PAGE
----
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Colombia: The Americas’ Longest War Ends

Colombia made history in Latin America with the groundbreaking peace deal between the government and left-wing FARC rebels. The nearly four-year peace process in Havana, Cuba, between the Revolutionary Armed Forces of Colombia [FARC] and the government of President Juan Manuel Santos achieved a landmark 297-page final agreement covering six key issues: agrarian reform, political participation, disarmament and reincorporation of former combatants, illicit drugs, victims’ rights, and implementation of the end of the war. Chief negotiators from both sides of the conflict, government delegation head Humberto de la Calle and FARC leader Ivan Marquez, signed and spoke about this historic agreement in Havana.

“Now the battle of ideas can start,” the FARC-EP’s representative Ivan Marquez said, adding that the final deal marks a new chapter in Colombia’s history. “The peace deal is a point of departure—not of closure—toward the social transformations demanded by the masses.” Government representative Humberto de la Calle said, “I am certain now that this is the best agreement possible. But the Colombians will judge.”

While the more than half century-long war is finally over, difficult times still lay ahead to fully realize the promise of peace in the South American nation. One of the issues that has not been part of the negotiations in Havana, but many, including the FARC, have frequently stressed as a key part of building peace is the question of ending hostilities between the government and the country’s smaller left-wing guerilla force, the National Liberation Army, or ELN. Former ELN commander Carlos Velandia, alias Felipe Torres, applauded the announcement of the deal, heralding it as a “new era” that could give a “peaceful” push to “other conflicts” to follow a similar path.

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President Santos insisted that the text of the final agreement was “definitive,” and could not be modified. “From the beginning, one principle ruled the negotiations: nothing is agreed until everything is agreed. Today, at last we can say that everything has been agreed,” he added.

The final agreement announced Wednesday calls for meaningful agrarian reform to address inequality in poor, rural areas. It calls for new political forces to address the issues that initially led the FARC-EP to take up arms, and also guarantees the safety of the rebels after they put down those arms to participate in politics. The agreement calls for protection of human rights activists and labor organizers who have been targeted by right-wing paramilitaries; alternatives to illicit drug production; reparations for victims of violence on all sides; and a commission made up of the Colombian state, the FARC-EP, alongside the United Nations to monitor the accord’s implementation.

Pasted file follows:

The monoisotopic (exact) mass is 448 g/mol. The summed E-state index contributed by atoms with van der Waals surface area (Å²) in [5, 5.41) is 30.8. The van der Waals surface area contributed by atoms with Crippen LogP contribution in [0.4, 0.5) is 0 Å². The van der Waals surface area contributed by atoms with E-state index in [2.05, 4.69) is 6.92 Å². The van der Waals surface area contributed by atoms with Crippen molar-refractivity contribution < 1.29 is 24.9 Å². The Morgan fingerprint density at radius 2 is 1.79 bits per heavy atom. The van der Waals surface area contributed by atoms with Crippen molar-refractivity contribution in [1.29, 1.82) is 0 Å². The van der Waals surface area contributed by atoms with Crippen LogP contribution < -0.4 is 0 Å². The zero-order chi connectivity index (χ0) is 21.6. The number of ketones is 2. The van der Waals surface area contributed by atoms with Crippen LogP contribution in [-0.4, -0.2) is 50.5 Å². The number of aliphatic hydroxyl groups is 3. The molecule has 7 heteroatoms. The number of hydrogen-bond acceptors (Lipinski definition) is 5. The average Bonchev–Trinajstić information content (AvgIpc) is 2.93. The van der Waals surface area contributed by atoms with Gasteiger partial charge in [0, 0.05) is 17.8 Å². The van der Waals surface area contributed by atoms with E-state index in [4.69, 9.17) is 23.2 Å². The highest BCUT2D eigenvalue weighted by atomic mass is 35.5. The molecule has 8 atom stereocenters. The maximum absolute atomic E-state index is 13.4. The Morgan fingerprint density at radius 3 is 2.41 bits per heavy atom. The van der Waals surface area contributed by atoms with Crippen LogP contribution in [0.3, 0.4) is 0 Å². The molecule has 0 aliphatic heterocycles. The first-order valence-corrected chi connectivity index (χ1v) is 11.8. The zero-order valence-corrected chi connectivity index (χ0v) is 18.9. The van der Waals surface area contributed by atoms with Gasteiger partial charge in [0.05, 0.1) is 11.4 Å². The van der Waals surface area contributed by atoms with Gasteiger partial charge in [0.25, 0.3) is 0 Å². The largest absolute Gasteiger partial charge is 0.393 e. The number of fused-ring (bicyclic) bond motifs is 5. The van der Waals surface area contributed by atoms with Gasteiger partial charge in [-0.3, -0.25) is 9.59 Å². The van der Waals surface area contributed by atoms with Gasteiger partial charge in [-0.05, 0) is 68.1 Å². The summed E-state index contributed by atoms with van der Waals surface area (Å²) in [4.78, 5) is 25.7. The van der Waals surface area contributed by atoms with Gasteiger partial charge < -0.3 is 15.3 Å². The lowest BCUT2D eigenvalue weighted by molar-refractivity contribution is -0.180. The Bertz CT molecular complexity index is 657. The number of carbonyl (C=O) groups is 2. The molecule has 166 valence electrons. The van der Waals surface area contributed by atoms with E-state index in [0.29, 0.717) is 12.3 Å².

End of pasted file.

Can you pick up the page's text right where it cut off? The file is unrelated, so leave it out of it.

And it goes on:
The historic deal is set to be put to a vote on 02 October 2016 to ratify the agreement with Colombian society by asking voters whether or not they accept the peace accords with the FARC.

Colombia experienced five decade long conflict, pitting the government against two leftist insurgencies — the FARC and the National Liberation Army (ELN) — and demobilized members from the United Self-Defense Forces of Colombia (AUC), a defunct right-wing paramilitary organization whose former members have created new criminal organizations, commonly referred to as BACRIMs. The US government has officially designated these three different organizations as “Foreign Terrorist Organizations” (FTOs) due to continued armed attacks against U.S. interests in Colombia.

The FARC, ELN, and BACRIM are all well organized criminal enterprises and regularly carry out kidnappings, assassinations, bombings, and other terrorist activities throughout Colombia. These organizations operate in areas where there is a weak host country security presence.

The domestic conflict resulted 220,000 deaths over 60 years. According to the United Nations High Commission, over two million people have been internally displaced over the past 15 years, forcing them into urban areas in an attempt to escape continued violence.

Source: Globalsecurity.org

 

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